It has been a lot of fun to get back into the classroom during the last few weeks! The Early Mathematics research associates have been interviewing students (3- and 4-year-olds) to see how they say the number word sequence, how they count objects, and how they subitize. These were our initial interviews from which we will select a smaller group of students to follow closely throughout the 2016-2017 school year. Back at the AIMS Center, we carefully view the recorded videos of these interviews and analyze the students’ actions more deeply. A number of interesting observations have already come up, most of which could prompt a blog post. For today, I will choose one.
What is significant about the use of fingers in mathematics?
If you were to ask a young girl how old she is, she may or may not answer you verbally. Many children will just hold up fingers (1,2,3…). Others will say, “This many,” while holding up the amount of fingers that may or may not represent the correct age. Some will say the number word AND hold up fingers. A few young children may only say the number word, but the use of fingers is very common. We are also finding similarities when students are attempting to subitize small numbers.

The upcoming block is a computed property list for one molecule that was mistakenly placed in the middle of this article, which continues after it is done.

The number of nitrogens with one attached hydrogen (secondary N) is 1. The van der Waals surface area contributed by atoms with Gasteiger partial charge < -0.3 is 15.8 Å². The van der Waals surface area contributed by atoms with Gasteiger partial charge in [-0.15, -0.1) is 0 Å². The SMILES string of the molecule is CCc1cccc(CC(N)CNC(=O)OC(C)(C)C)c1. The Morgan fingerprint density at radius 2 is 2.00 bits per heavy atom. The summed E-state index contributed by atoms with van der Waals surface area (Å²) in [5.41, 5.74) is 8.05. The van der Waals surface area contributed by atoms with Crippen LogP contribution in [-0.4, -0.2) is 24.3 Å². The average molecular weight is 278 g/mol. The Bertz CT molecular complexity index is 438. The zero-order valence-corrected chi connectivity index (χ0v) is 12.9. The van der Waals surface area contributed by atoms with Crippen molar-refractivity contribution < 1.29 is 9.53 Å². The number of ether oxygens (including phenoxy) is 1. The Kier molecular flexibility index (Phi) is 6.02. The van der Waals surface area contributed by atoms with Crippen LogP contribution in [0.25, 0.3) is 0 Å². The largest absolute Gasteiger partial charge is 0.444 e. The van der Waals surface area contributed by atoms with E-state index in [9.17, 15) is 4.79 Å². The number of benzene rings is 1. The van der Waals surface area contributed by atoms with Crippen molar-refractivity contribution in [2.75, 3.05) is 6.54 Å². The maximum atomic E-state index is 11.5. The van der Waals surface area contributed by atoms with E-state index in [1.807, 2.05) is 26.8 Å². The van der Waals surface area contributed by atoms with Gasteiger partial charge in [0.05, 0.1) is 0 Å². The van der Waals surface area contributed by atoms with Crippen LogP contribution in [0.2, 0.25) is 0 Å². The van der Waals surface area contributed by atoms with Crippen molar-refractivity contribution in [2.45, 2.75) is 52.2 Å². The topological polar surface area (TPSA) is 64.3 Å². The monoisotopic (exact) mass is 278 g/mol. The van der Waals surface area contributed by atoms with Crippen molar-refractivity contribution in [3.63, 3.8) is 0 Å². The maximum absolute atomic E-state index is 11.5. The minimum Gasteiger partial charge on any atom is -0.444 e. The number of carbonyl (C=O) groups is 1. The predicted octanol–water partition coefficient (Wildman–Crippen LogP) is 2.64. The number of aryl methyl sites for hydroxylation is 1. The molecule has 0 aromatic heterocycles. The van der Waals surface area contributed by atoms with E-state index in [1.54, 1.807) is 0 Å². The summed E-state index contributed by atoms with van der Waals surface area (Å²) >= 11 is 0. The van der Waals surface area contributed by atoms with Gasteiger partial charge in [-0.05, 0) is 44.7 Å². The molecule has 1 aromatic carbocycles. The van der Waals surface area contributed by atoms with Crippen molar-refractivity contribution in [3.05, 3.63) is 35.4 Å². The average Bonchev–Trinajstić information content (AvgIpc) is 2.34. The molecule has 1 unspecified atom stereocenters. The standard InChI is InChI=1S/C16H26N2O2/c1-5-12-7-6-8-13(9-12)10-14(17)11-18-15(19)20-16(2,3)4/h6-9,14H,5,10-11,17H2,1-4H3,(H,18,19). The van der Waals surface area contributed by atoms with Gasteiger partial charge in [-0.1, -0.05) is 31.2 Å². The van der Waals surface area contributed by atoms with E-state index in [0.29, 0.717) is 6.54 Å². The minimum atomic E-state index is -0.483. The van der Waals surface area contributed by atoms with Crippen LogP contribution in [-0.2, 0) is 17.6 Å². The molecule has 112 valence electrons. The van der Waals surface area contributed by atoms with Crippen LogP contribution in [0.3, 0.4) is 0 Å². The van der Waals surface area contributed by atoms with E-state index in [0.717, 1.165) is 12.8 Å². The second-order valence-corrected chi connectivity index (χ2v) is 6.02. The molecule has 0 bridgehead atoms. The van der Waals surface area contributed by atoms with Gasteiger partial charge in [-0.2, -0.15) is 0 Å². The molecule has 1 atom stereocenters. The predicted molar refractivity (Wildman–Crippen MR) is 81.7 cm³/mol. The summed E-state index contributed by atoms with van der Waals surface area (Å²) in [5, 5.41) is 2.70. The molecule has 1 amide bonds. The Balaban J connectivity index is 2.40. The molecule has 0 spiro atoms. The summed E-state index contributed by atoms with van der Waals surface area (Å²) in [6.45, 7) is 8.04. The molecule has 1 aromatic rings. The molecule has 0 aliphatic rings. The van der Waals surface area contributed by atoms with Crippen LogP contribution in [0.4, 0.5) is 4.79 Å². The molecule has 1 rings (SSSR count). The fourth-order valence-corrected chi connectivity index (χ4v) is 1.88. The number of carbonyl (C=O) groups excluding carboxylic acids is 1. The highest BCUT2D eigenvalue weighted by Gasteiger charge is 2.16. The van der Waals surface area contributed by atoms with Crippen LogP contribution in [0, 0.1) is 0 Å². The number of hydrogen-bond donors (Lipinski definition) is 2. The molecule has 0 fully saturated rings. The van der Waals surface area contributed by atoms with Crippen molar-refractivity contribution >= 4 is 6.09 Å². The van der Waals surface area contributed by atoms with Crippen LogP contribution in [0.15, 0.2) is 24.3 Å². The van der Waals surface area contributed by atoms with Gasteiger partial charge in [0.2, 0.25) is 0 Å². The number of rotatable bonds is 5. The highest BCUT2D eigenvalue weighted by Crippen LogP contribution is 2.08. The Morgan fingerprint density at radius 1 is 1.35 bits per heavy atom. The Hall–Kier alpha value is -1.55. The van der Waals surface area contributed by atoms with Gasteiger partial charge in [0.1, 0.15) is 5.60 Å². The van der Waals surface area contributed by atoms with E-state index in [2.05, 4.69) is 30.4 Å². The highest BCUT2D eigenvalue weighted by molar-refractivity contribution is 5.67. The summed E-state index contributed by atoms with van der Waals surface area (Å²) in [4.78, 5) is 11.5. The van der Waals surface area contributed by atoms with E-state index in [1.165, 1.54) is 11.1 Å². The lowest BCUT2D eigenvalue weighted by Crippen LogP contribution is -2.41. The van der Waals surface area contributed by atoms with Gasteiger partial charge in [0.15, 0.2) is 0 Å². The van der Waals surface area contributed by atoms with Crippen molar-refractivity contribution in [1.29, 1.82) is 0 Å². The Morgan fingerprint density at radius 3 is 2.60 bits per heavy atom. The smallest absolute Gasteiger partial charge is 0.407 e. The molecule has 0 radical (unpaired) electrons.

First, a little background. Subitizing is defined as “instantly seeing how many” (Clements, 1999). We quickly (1-2 seconds) show students index cards with varying amounts and arrangements of dots on them and ask, “How many did you see?” After they tell us what they see, we ask them to “show (us) what you saw” by arranging little round red counting chips.
It is interesting to see that many students are able to show the correct amount of fingers (usually only up to 3) and maybe even the right amount of chips, but don’t necessarily use the correct number word. A lot of the students also seem to show more confidence in their finger patterns matching the subitizing card than either their number word response or counting chips re-creation. Some even hold up the correct amount of fingers and then count them to find the corresponding number word!
I have been reading some research on the use of finger patterns as a predictor of future mathematics success, but for this post I would just like to put this out there for discussion. Have you had similar experiences with preschool-age children where finger patterns seem to take precedence over other forms of “number” representation? What are your thoughts about the significance of the use of fingers in constructing number sense? Are you like me and still use your fingers for math from time to time?
Don’t be ashamed to admit it in a public forum, even if you are a mathematician. Everybody’s doing it!